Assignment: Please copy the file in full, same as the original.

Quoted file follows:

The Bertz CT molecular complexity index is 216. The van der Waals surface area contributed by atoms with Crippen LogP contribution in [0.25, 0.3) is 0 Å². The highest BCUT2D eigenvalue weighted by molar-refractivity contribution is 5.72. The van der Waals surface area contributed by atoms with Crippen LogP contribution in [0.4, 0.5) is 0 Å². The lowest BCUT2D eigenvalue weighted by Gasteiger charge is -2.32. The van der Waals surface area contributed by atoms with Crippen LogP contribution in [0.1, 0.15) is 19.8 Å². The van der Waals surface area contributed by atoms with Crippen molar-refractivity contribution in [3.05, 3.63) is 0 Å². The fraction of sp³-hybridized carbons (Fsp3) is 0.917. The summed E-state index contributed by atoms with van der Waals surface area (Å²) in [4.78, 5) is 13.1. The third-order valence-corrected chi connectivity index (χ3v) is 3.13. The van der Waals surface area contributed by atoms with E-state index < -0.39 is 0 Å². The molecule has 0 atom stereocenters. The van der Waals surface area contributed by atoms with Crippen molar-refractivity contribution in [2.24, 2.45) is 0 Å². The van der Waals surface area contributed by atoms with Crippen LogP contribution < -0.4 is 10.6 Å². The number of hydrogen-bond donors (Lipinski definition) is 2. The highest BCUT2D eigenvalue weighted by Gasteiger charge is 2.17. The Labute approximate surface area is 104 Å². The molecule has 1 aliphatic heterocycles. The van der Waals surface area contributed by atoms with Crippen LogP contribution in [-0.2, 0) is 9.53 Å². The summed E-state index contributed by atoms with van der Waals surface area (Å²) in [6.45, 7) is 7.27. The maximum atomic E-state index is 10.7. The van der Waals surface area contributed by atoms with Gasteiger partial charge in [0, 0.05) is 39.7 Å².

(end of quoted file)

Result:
The Bertz CT molecular complexity index is 216. The van der Waals surface area contributed by atoms with Crippen LogP contribution in [0.25, 0.3) is 0 Å². The highest BCUT2D eigenvalue weighted by molar-refractivity contribution is 5.72. The van der Waals surface area contributed by atoms with Crippen LogP contribution in [0.4, 0.5) is 0 Å². The lowest BCUT2D eigenvalue weighted by Gasteiger charge is -2.32. The van der Waals surface area contributed by atoms with Crippen LogP contribution in [0.1, 0.15) is 19.8 Å². The van der Waals surface area contributed by atoms with Crippen molar-refractivity contribution in [3.05, 3.63) is 0 Å². The fraction of sp³-hybridized carbons (Fsp3) is 0.917. The summed E-state index contributed by atoms with van der Waals surface area (Å²) in [4.78, 5) is 13.1. The third-order valence-corrected chi connectivity index (χ3v) is 3.13. The van der Waals surface area contributed by atoms with E-state index < -0.39 is 0 Å². The molecule has 0 atom stereocenters. The van der Waals surface area contributed by atoms with Crippen molar-refractivity contribution in [2.24, 2.45) is 0 Å². The van der Waals surface area contributed by atoms with Crippen LogP contribution < -0.4 is 10.6 Å². The number of hydrogen-bond donors (Lipinski definition) is 2. The highest BCUT2D eigenvalue weighted by Gasteiger charge is 2.17. The Labute approximate surface area is 104 Å². The molecule has 1 aliphatic heterocycles. The van der Waals surface area contributed by atoms with Crippen LogP contribution in [-0.2, 0) is 9.53 Å². The summed E-state index contributed by atoms with van der Waals surface area (Å²) in [6.45, 7) is 7.27. The maximum atomic E-state index is 10.7. The van der Waals surface area contributed by atoms with Gasteiger partial charge in [0, 0.05) is 39.7 Å².